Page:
Fiber parameters.
Abstract
Firstly, based on the smallsignal analysis theory, the nonlinear Schrodinger equation (NLSE) with fiber loss is solved. It is also adapted to the NLSE with the highorder dispersion terms. Furthermore, a general theory on crossphase modulation (XPM) intensity fluctuation which adapted to all kinds of modulation formats (continuous wave, nonreturntozero wave, and returnzero pulse wave) is presented. Secondly, by the Green function method, the NLSE is directly solved in the time domain. It does not bring any spurious effect compared with the splitstep method in which the step size has to be carefully controlled. Additionally, the fourthorder dispersion coefficient of fibers can be estimated by the Green function solution of NLSE. The fourthorder dispersion coefficient varies with distance slightly and is about 0.002 ps4/km, 0.003 ps4/nm, and 0.00032 ps4/nm for SMF, NZDSF, and DCF, respectively. In the zerodispersion regime, the higherorder nonlinear effect (higher than selfsteepening) has a strong impact on the short pulse shape, but this effect degrades rapidly with the increase of β 2. Finally, based on the traveling wave solution of NLSE for ASE noise, the probability density function of ASE by solving the FokkerPlanck equation including the dispersion effect is presented.
Keywords
 smallsignal analysis
 Green function
 traveling wave solution
 FokkerPlanck equation
 nonlinear Schrodinger equation
1. Introduction
The numerical simulation and analytical models of nonlinear Schrödinger equation (NLSE) play important roles in the design optimization of optical communication systems. They help to understand the underlying physics phenomena of the ultrashort pulses in the nonlinear and dispersion medium.
The inverse scattering [1], variation, and perturbation methods [2] could obtain the analytical solutions under some special conditions. These included the inverse scattering method for classical solitons [3], the dambreak approximation for the nonreturntozero pulses with the extremely small chromatic dispersion [4], and the perturbation theory for the multidimensional NLSE in the field of molecular physics [5]. When a large nonlinear phase was accumulated, the Volterra series approach was adopted [6]. With the assumption of the perturbations, the NLSE with varying dispersion, nonlinearity, and gain or absorption parameters was solved in [7]. In [8], the generalized Kantorovitch method was introduced in the extended NLSE. By introducing Rayleigh’s dissipation function in EulerLagrange equation, the algebraic modification projected the extended NLSE as a frictional problem and successfully solved the soliton transmission problems [9].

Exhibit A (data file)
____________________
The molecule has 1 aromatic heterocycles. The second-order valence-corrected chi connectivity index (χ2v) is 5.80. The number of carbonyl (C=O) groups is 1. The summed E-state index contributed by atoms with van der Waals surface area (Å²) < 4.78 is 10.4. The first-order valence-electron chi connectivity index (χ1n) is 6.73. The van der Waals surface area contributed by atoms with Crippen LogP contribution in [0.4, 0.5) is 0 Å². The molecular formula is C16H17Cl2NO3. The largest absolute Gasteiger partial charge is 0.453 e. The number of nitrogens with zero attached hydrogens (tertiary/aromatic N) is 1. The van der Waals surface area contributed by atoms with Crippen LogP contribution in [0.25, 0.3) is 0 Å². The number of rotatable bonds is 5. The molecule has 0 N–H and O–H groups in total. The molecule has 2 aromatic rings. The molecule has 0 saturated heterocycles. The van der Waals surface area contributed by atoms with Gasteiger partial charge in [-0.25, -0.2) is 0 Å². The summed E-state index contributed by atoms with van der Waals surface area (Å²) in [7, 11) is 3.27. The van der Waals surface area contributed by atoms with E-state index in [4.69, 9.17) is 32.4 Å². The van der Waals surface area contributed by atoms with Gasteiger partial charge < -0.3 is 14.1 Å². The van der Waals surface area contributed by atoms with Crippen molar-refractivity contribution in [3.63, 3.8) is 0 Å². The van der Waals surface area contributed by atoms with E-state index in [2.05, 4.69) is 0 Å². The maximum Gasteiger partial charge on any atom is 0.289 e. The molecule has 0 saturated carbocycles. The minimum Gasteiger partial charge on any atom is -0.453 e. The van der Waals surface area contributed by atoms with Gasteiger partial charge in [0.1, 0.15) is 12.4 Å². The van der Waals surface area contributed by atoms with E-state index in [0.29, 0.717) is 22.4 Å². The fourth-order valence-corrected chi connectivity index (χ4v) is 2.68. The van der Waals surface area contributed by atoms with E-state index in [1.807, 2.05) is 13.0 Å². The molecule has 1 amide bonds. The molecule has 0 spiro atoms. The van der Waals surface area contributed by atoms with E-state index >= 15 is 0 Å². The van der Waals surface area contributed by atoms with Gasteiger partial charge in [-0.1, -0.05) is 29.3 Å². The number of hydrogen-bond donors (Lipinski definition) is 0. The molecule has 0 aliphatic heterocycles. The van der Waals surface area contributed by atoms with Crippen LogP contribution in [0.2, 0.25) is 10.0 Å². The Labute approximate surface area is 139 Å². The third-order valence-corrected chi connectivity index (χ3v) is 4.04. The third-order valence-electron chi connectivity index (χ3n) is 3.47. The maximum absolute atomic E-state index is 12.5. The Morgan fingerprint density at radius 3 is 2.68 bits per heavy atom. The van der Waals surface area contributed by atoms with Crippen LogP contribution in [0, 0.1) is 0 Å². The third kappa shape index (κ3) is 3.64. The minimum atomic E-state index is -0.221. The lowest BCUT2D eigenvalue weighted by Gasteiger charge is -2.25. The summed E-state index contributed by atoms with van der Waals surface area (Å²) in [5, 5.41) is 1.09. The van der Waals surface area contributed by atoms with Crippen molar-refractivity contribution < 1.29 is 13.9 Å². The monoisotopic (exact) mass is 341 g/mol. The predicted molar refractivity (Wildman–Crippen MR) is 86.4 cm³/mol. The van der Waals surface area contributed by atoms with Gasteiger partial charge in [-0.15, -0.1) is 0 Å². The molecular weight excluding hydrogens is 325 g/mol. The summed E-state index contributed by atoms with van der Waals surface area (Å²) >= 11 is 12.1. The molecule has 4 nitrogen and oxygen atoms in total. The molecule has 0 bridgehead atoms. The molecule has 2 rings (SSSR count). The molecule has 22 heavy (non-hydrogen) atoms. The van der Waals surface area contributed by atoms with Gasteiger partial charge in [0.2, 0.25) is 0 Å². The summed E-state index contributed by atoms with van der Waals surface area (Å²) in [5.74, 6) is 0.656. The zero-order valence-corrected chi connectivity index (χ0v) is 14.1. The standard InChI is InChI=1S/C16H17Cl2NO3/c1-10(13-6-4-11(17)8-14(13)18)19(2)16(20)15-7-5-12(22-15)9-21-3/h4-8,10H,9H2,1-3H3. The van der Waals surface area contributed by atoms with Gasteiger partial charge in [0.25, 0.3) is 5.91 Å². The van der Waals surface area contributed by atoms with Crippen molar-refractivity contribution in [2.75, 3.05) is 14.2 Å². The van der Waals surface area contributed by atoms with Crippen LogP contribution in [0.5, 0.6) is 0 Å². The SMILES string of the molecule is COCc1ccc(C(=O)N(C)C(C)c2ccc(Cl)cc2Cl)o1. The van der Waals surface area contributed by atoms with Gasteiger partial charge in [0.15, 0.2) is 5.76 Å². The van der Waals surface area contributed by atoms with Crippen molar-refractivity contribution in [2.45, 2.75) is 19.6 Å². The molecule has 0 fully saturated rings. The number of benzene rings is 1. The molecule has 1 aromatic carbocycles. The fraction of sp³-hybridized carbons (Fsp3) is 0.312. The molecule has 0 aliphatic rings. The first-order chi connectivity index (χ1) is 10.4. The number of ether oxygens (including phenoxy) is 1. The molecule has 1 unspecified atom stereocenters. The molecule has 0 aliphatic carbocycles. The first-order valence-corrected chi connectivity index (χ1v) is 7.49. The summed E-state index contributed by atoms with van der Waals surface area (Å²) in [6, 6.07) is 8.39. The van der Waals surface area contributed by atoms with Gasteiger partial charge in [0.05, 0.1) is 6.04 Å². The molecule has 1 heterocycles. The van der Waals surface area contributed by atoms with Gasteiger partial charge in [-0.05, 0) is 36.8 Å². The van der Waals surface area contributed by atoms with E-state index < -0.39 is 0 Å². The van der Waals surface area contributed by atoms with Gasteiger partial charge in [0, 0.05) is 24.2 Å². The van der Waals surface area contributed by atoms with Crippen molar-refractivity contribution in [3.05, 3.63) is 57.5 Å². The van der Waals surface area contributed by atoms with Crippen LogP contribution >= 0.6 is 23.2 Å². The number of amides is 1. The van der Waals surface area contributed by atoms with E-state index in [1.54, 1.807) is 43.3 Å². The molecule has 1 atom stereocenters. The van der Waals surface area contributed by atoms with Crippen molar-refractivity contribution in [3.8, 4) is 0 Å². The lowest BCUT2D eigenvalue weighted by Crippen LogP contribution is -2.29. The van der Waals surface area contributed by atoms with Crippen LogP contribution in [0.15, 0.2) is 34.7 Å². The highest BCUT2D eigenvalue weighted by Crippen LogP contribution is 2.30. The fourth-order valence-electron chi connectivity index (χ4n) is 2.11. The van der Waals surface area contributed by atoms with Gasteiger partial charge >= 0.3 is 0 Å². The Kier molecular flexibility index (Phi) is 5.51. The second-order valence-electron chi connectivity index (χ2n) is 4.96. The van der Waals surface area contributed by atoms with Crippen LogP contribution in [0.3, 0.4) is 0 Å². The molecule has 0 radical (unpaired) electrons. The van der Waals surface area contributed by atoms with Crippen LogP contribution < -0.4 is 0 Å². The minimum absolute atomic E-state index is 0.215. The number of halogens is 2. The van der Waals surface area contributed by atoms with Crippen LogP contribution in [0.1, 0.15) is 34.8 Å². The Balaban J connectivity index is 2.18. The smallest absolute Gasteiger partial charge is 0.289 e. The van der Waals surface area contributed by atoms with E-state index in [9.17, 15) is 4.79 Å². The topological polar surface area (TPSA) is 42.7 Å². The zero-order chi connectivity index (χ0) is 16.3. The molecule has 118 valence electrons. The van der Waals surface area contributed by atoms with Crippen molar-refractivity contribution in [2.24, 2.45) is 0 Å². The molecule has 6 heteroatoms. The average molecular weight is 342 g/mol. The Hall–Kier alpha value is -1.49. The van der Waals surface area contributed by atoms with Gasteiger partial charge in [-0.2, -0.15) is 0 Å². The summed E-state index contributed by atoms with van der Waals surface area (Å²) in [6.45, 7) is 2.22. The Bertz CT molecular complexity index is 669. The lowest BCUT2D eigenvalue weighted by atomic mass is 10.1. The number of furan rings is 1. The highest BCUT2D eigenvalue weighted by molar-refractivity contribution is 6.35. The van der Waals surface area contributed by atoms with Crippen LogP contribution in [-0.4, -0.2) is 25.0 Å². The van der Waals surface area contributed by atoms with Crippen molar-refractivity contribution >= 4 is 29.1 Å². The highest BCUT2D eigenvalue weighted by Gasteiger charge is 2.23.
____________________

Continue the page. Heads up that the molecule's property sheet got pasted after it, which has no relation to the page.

Since the numerical computation of solving NLSE is a huge timeconsuming process, the fast algorithms and efficient implementations, focusing on (i) an accurate numerical integration scheme and (ii) an intelligent control of the longitudinal spatial step size, are required.
The finite differential method [10] and the pseudospectral method [11] were adopted to increase accuracy and efficiency and suppress numerically induced spurious effects. The adaptive spatial step sizecontrolling method [12] and the predictorcorrector method [13] were proposed to speed up the implementation of splitstep Fourier method (SSFM). The cubic (or higher order) Bsplines were used to handle nonuniformly sampled optical pulse profiles in the time domain [14]. The RungeKutta method in the interaction picture was applied to calculate the effective refractive index, effective area, dispersion, and nonlinear coefficients [15].
Recently, the generalized NLSE, taking into account the dispersion of the transverse field distribution, is derived [16]. By an inhomogeneous quasilinear firstorder hyperbolic system, the accurate simulations of the intensity and phase for the Schrödingertype pulse propagation were obtained [17]. It has been demonstrated that modulation instability (MI) can exist in the normal GVD regime in the higherorder NLSE in the presence of nonKerr quintic nonlinearities [18].
In this chapter, several methods to solve the NLSE will be presented: (1) The smallsignal analysis theory and splitstep Fourier method to solve the coupled NLSE problem, the MI intensity fluctuation caused by SPM and XPM, can be derived. Furthermore, this procedure is also adapted to NLSE with highorder dispersion terms. The impacts of fiber loss on MI gain spectrum can be discussed. The initial stage of MI can be described, and then the whole evolution of MI can also be discussed in this way; (2) the Green function to solve NLSE in the time domain. By this solution, the second, third, and fourthorder dispersion coefficients is discussed; and (3) the traveling wave solution to solve NLSE for ASE noise and its probability density function.